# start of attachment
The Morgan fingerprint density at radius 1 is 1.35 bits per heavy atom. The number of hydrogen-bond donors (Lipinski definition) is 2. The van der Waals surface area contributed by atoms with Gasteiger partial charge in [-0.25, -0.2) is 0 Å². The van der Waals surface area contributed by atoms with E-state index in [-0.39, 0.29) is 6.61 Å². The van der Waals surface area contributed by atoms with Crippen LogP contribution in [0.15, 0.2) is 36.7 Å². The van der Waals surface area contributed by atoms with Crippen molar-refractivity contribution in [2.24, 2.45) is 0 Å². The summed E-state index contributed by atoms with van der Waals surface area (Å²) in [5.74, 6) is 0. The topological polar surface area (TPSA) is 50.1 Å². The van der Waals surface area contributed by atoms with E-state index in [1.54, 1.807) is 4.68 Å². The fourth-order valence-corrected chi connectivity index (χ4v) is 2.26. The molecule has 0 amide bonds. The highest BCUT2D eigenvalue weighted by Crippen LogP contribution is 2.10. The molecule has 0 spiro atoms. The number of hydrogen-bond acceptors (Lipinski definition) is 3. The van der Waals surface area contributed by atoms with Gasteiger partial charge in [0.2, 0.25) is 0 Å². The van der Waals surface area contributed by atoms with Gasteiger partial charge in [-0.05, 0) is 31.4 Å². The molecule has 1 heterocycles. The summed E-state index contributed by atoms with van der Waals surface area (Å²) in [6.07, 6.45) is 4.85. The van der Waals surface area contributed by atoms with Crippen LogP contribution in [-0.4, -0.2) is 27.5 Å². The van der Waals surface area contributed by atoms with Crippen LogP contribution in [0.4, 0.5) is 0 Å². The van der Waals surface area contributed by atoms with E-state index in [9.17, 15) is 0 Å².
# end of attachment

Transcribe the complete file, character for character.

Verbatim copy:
The Morgan fingerprint density at radius 1 is 1.35 bits per heavy atom. The number of hydrogen-bond donors (Lipinski definition) is 2. The van der Waals surface area contributed by atoms with Gasteiger partial charge in [-0.25, -0.2) is 0 Å². The van der Waals surface area contributed by atoms with E-state index in [-0.39, 0.29) is 6.61 Å². The van der Waals surface area contributed by atoms with Crippen LogP contribution in [0.15, 0.2) is 36.7 Å². The van der Waals surface area contributed by atoms with Crippen molar-refractivity contribution in [2.24, 2.45) is 0 Å². The summed E-state index contributed by atoms with van der Waals surface area (Å²) in [5.74, 6) is 0. The topological polar surface area (TPSA) is 50.1 Å². The van der Waals surface area contributed by atoms with E-state index in [1.54, 1.807) is 4.68 Å². The fourth-order valence-corrected chi connectivity index (χ4v) is 2.26. The molecule has 0 amide bonds. The highest BCUT2D eigenvalue weighted by Crippen LogP contribution is 2.10. The molecule has 0 spiro atoms. The number of hydrogen-bond acceptors (Lipinski definition) is 3. The van der Waals surface area contributed by atoms with Gasteiger partial charge in [0.2, 0.25) is 0 Å². The van der Waals surface area contributed by atoms with Gasteiger partial charge in [-0.05, 0) is 31.4 Å². The molecule has 1 heterocycles. The summed E-state index contributed by atoms with van der Waals surface area (Å²) in [6.07, 6.45) is 4.85. The van der Waals surface area contributed by atoms with Crippen LogP contribution in [-0.4, -0.2) is 27.5 Å². The van der Waals surface area contributed by atoms with Crippen LogP contribution in [0.4, 0.5) is 0 Å². The van der Waals surface area contributed by atoms with E-state index in [9.17, 15) is 0 Å².